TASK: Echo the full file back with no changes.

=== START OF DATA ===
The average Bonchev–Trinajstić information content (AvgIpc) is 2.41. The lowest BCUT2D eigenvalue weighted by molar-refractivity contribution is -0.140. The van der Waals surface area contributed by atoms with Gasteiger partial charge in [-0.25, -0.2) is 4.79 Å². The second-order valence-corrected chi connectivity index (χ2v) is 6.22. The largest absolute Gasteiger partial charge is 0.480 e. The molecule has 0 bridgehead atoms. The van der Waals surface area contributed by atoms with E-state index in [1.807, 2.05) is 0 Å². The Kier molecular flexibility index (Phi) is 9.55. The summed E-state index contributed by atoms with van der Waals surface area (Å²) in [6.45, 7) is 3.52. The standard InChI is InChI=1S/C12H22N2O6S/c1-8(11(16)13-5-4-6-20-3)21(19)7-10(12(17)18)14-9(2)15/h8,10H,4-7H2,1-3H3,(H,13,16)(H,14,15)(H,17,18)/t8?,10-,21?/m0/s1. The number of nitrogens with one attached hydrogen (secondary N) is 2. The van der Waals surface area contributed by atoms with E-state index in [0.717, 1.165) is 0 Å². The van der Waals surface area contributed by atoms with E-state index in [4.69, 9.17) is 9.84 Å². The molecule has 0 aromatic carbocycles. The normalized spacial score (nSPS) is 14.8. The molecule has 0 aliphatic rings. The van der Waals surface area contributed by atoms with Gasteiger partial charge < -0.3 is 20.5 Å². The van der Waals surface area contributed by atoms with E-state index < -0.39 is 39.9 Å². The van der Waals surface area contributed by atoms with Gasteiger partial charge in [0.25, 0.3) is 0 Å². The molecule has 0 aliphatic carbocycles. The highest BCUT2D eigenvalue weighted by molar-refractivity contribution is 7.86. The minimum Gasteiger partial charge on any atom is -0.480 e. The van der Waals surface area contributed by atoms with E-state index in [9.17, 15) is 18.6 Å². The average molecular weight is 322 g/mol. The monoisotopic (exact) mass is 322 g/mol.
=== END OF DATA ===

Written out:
The average Bonchev–Trinajstić information content (AvgIpc) is 2.41. The lowest BCUT2D eigenvalue weighted by molar-refractivity contribution is -0.140. The van der Waals surface area contributed by atoms with Gasteiger partial charge in [-0.25, -0.2) is 4.79 Å². The second-order valence-corrected chi connectivity index (χ2v) is 6.22. The largest absolute Gasteiger partial charge is 0.480 e. The molecule has 0 bridgehead atoms. The van der Waals surface area contributed by atoms with E-state index in [1.807, 2.05) is 0 Å². The Kier molecular flexibility index (Phi) is 9.55. The summed E-state index contributed by atoms with van der Waals surface area (Å²) in [6.45, 7) is 3.52. The standard InChI is InChI=1S/C12H22N2O6S/c1-8(11(16)13-5-4-6-20-3)21(19)7-10(12(17)18)14-9(2)15/h8,10H,4-7H2,1-3H3,(H,13,16)(H,14,15)(H,17,18)/t8?,10-,21?/m0/s1. The number of nitrogens with one attached hydrogen (secondary N) is 2. The van der Waals surface area contributed by atoms with E-state index in [0.717, 1.165) is 0 Å². The van der Waals surface area contributed by atoms with E-state index in [4.69, 9.17) is 9.84 Å². The molecule has 0 aromatic carbocycles. The normalized spacial score (nSPS) is 14.8. The molecule has 0 aliphatic rings. The van der Waals surface area contributed by atoms with Gasteiger partial charge < -0.3 is 20.5 Å². The van der Waals surface area contributed by atoms with E-state index < -0.39 is 39.9 Å². The van der Waals surface area contributed by atoms with Gasteiger partial charge in [0.25, 0.3) is 0 Å². The molecule has 0 aliphatic carbocycles. The highest BCUT2D eigenvalue weighted by molar-refractivity contribution is 7.86. The minimum Gasteiger partial charge on any atom is -0.480 e. The van der Waals surface area contributed by atoms with E-state index in [9.17, 15) is 18.6 Å². The average molecular weight is 322 g/mol. The monoisotopic (exact) mass is 322 g/mol.